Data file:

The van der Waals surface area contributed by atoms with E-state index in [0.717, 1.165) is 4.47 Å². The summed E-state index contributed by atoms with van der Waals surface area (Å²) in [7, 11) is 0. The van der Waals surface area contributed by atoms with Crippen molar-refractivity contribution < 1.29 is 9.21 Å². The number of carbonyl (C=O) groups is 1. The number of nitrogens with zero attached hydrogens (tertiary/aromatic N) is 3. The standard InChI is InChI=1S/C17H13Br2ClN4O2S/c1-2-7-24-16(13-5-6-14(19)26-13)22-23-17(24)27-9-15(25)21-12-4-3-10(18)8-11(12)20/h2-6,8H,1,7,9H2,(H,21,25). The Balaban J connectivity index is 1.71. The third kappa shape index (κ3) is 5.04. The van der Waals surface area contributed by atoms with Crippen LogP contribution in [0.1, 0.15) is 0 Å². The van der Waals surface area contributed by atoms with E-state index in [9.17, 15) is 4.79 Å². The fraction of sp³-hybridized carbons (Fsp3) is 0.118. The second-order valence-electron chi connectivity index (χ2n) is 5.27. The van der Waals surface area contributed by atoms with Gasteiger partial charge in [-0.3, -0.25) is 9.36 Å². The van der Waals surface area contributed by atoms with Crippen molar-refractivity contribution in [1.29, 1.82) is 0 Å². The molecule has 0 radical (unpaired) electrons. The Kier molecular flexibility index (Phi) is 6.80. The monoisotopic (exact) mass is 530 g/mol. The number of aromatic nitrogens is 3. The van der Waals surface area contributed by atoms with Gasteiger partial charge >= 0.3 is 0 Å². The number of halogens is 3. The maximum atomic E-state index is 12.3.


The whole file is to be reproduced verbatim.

The van der Waals surface area contributed by atoms with E-state index in [0.717, 1.165) is 4.47 Å². The summed E-state index contributed by atoms with van der Waals surface area (Å²) in [7, 11) is 0. The van der Waals surface area contributed by atoms with Crippen molar-refractivity contribution < 1.29 is 9.21 Å². The number of carbonyl (C=O) groups is 1. The number of nitrogens with zero attached hydrogens (tertiary/aromatic N) is 3. The standard InChI is InChI=1S/C17H13Br2ClN4O2S/c1-2-7-24-16(13-5-6-14(19)26-13)22-23-17(24)27-9-15(25)21-12-4-3-10(18)8-11(12)20/h2-6,8H,1,7,9H2,(H,21,25). The Balaban J connectivity index is 1.71. The third kappa shape index (κ3) is 5.04. The van der Waals surface area contributed by atoms with Crippen LogP contribution in [0.1, 0.15) is 0 Å². The van der Waals surface area contributed by atoms with E-state index in [9.17, 15) is 4.79 Å². The fraction of sp³-hybridized carbons (Fsp3) is 0.118. The second-order valence-electron chi connectivity index (χ2n) is 5.27. The van der Waals surface area contributed by atoms with Gasteiger partial charge in [-0.3, -0.25) is 9.36 Å². The van der Waals surface area contributed by atoms with Crippen molar-refractivity contribution in [1.29, 1.82) is 0 Å². The molecule has 0 radical (unpaired) electrons. The Kier molecular flexibility index (Phi) is 6.80. The monoisotopic (exact) mass is 530 g/mol. The number of aromatic nitrogens is 3. The van der Waals surface area contributed by atoms with Gasteiger partial charge >= 0.3 is 0 Å². The number of halogens is 3. The maximum atomic E-state index is 12.3.